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Microsoft has been holding the axe over Basic Auth in Exchange Online for years. Well today, the company is finally swinging it, sending Basic Auth into the sunset. With Basic Auth ending, Microsoft is replacing it across Offline Address Book (OAB), RPC, POP, Exchange Web Services (EWS), IMAP, MAPI, and Remote PowerShell.

As for its replacement, Microsoft is recommending customers start using the more secure Modern Authentication (OAuth 2.0).

Microsoft has been promising this shutoff for several years, much to the dismay of many Exchange Online customers. However, as the company promised, the depreciation of Basic Auth will happen gradually.

The October 1 end date is merely the start of the process. In April, Microsoft announced the date for the shutoff would be October 1. Furthermore, the company took the unique approach of contacting customers directly to tell them about the ending support of Basic Auth.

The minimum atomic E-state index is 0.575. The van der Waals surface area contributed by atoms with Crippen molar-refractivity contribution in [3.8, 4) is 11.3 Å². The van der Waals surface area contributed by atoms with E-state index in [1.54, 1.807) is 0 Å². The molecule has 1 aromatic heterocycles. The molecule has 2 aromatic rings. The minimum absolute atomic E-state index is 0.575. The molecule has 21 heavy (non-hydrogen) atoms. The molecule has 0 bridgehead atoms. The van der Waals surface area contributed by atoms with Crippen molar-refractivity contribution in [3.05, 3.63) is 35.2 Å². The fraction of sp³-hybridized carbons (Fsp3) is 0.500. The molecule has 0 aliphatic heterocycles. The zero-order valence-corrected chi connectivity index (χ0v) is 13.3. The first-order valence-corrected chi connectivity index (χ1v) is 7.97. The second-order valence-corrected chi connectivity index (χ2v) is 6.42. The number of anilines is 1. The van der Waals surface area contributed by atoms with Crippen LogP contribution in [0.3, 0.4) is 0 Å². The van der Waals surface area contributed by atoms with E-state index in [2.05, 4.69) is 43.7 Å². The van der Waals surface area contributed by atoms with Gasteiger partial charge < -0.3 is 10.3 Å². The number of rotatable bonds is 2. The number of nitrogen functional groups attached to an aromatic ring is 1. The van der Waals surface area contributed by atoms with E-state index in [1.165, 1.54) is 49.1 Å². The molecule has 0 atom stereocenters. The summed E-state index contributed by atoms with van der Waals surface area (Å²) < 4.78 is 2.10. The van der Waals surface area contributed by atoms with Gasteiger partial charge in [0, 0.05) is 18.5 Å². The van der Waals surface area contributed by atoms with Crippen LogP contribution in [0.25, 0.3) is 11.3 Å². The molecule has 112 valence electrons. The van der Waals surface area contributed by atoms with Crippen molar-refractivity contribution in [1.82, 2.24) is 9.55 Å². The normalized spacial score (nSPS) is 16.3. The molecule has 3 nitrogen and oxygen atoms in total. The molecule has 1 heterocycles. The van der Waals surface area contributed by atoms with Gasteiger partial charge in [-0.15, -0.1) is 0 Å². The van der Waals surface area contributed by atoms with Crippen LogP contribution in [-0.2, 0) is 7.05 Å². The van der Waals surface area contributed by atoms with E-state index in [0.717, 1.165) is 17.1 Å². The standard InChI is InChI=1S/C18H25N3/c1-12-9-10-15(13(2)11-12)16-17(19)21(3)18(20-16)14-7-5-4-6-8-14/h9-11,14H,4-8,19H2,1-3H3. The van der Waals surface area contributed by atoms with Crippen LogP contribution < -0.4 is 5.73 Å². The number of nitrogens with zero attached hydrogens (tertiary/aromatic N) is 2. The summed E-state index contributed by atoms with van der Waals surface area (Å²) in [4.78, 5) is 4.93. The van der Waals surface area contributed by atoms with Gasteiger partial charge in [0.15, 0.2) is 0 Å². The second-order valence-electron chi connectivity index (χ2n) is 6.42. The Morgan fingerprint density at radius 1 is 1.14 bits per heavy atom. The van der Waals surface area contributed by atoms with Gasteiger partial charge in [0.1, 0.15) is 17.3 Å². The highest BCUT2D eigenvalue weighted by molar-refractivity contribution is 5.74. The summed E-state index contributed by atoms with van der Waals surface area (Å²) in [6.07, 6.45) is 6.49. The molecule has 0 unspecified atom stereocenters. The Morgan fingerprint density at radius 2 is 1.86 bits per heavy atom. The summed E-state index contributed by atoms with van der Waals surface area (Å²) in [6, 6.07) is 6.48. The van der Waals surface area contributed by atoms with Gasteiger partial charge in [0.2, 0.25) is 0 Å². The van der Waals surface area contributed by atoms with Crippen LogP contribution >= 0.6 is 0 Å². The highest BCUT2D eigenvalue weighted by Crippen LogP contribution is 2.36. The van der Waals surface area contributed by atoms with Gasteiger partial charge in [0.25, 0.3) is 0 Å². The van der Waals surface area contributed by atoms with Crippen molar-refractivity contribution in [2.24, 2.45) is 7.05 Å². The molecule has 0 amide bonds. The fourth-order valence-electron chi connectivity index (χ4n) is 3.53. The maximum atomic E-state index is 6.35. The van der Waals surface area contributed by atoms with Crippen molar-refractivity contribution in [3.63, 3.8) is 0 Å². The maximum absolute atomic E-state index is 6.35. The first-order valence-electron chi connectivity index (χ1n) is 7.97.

Disablement

Microsoft will roll the depreciation into 2023. That means customers not ready can currently re-enable Basic Auth via the self-diagnostic tool. This approach will work until December before Microsoft closes support permanently in early January.

According to Microsoft, if it contacts a tenant to tell them about the disabling of Basic Auth, the customer will have seven days to comply. So, it is worth tenants being ready from this week because Microsoft does not seem to have a firm contact plan and is contacting customers randomly.

Basic Auth (Basic Authentication) works by a website visitor is asked for a username and password. Microsoft is replacing the system for Exchange Online with the new Modern Authentication, which combines various authentication practices.

You can check out all the details in Microsoft’s official guidance.

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